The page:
However, as with most constitutional freedoms, free of expression can be limited under certain circumstances. The First Amendment in the United States Constitution states ?Congress shall make no law?abridging the freedom of speech, or the press?? According to the Framers, the freedom to express individual views is vital to a free government and from their personal experience the freedom to write and publish also needs to be sheltered from government intervention. Every state constitution contains securities of free expression similar to the U.S. Constitution. An extra safeguard for the individual's right to free expression is stated in Section 1 of the 14th Amendment: ?No State shall make or enforce any law which shall abridge the privileges or immunities of citizens of the United States, nor shall any State deprive any person of life, liberty, or property, without due process of law.?
citizenship was universalized. The Amendment was designed to prohibit state governments from curtailing the rights of former slaves after the Civil War, however it has been used to grant all of the personal liberties and rights conveyed in the Bill of Rights. The Amendment gives definition to citizenship, requires due process and equal protection under the law ands reduces representation in Congress for states that deny voting rights to its citizens. In the Dred Scott case, Chief Justice Taney ruled that United States citizenship belonged only to two classes of people; White people born in the United States as descendents of ?persons, who were at the time of the adoption of the Constitution recognized as citizens in the several States and [who] became also citizens of this new political body, and those who were ?born outside the dominions of the united states: but had migrated there and had become naturalized citizens. Prior to the Constitution, each state regulated citizenship.
Defense of Marriage Act is Constitutional Introduction The United States Supreme court ruled in Windsor V. United States on June 26, 2013 that the section 3 of the Defense of Marriage Act (DOMA) is unconstitutional. In this case, the Supreme Court ruled that all loving couples that are married and committed to each other deserve legal respect and treatment, which is equal. This ruling shall have an effect on the married same-sex couples, being treated as any other married couple by the federal government. Each one shall be eligible for federal protections and responsibilities that are extended to all other married couples (Gacek, n.d.). President Obama together with the Department of Justice should have come to a conclusion that it is unconstitutional.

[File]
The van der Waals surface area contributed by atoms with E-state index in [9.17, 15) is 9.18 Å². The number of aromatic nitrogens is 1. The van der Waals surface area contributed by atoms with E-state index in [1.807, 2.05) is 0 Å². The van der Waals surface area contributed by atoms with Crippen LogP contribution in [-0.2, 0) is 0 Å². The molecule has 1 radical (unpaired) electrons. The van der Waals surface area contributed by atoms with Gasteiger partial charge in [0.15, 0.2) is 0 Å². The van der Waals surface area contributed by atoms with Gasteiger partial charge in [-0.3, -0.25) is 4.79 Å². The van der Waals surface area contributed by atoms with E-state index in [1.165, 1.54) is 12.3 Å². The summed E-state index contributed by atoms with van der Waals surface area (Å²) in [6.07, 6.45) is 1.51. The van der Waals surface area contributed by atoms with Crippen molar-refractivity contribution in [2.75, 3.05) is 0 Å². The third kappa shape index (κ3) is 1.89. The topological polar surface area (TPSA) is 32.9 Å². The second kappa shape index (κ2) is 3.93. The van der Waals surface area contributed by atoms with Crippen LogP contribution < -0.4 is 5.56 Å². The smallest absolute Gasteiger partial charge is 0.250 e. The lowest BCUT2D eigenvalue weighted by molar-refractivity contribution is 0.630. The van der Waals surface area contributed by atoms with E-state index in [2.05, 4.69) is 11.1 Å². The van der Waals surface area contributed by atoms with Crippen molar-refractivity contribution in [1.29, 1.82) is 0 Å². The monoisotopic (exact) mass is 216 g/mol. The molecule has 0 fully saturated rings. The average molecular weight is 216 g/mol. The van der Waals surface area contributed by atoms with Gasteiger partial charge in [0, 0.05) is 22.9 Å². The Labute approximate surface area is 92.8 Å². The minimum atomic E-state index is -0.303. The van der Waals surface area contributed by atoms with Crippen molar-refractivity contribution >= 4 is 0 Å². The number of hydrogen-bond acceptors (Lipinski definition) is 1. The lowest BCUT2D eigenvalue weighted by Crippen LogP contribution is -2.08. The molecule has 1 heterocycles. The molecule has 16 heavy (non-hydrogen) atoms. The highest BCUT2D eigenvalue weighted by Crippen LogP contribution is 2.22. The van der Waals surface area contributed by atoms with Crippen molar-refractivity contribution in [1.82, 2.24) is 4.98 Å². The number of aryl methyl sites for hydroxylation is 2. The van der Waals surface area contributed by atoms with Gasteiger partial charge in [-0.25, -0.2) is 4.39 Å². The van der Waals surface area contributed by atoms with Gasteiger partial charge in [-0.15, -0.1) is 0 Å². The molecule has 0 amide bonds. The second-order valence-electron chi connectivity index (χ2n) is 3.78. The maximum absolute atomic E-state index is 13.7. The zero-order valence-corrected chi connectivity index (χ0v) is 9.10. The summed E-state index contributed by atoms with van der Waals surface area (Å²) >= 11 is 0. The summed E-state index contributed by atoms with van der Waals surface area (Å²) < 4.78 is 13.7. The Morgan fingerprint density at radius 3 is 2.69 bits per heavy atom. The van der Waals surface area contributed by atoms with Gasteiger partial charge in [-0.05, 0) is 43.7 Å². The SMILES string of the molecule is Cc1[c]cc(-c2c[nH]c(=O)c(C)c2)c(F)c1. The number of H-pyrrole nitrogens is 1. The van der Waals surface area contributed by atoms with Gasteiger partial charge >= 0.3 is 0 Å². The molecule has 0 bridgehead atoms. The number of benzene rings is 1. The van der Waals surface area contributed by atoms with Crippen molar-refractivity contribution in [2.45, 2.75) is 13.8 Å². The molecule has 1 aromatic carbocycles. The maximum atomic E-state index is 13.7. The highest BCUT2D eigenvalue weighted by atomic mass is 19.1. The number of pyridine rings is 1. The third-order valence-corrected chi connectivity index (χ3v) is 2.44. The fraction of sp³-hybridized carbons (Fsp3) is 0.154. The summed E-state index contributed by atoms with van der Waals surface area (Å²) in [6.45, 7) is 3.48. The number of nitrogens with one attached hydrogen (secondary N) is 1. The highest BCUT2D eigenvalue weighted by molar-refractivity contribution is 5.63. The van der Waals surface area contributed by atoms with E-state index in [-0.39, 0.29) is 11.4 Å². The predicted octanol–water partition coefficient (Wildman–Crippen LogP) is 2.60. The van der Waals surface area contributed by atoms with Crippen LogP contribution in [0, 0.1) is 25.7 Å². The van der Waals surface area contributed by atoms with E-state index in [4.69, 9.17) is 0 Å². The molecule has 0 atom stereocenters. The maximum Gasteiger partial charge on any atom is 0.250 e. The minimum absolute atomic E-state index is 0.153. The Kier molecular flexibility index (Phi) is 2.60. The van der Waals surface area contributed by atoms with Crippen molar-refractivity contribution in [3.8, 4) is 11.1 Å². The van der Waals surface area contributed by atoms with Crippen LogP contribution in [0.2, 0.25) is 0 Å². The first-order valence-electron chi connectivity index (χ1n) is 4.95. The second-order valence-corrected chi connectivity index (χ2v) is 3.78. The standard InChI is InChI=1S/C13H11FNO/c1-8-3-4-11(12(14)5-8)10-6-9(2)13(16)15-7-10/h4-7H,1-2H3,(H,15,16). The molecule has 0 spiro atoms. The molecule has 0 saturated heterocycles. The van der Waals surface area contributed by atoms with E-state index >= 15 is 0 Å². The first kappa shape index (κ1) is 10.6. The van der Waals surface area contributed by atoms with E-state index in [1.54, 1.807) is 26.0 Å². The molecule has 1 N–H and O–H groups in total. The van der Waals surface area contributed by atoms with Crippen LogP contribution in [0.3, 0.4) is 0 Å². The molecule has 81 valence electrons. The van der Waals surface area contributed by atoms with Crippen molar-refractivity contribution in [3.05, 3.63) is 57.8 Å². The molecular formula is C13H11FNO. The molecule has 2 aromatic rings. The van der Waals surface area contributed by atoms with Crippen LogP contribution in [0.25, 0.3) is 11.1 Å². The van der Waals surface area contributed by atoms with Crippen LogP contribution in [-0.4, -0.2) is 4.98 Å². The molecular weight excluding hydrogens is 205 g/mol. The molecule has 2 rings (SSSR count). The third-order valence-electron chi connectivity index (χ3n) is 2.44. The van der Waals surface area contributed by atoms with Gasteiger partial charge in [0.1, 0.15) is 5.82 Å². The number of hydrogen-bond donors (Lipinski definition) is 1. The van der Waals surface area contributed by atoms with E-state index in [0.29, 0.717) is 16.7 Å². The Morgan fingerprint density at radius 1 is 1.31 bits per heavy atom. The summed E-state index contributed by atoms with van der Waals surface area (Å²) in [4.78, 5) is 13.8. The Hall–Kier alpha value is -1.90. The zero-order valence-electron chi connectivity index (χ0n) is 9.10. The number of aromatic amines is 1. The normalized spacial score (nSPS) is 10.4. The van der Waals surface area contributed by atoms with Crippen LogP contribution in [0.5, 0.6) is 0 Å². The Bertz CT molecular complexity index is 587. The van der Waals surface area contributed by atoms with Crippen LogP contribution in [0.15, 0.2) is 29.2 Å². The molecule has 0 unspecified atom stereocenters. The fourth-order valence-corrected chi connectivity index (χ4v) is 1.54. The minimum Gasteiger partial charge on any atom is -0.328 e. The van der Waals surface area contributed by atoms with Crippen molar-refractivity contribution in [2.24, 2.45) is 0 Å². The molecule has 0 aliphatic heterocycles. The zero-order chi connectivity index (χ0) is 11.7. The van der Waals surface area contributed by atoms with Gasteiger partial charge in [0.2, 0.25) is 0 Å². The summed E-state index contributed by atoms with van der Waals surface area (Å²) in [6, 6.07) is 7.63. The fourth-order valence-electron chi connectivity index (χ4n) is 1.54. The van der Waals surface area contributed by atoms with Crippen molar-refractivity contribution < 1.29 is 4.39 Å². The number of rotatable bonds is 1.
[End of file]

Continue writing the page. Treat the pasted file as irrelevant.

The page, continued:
Is the message he conveyed protected under the First Amendment? Two and a half centuries ago, the nation’s forefathers drafted the Constitution of the United States. The aim of the Constitution is to protect the values that this nation was built upon. This document, arguably one of the nation’s most important, encompasses values such as democracy, equality, religious tolerance, as well as the freedom of speech. The free speech clause in the Bill of Rights states: “Congress shall make no law…abridging the freedom of speech” (US Const., amend I).
Alright, now before people read this and try to go off and use this as an excuse to cuss out their teachers and parents, let me set the record straight: this paper is about what "Freedom of Speech" is all about. Appropriate use, respecting others freedom to not be harassed (this is a big one! ), and what is "appropriate" use of "Freedom of Speech", who REALLY has freedom of speech, and how it is to be used are all topics of debate which swirl about the subject. The Constitution itself states: "Congress shall make no law respecting an establishment of religion, or prohibiting the free exercise thereof, or abridging the freedom of speech, or of the press; or the right of the people peaceably to assemble, and to petition the government for a redress of grievances". Now, it is true that here, the Constitution doesn't exactly set the rules and boundaries concerning this freedom.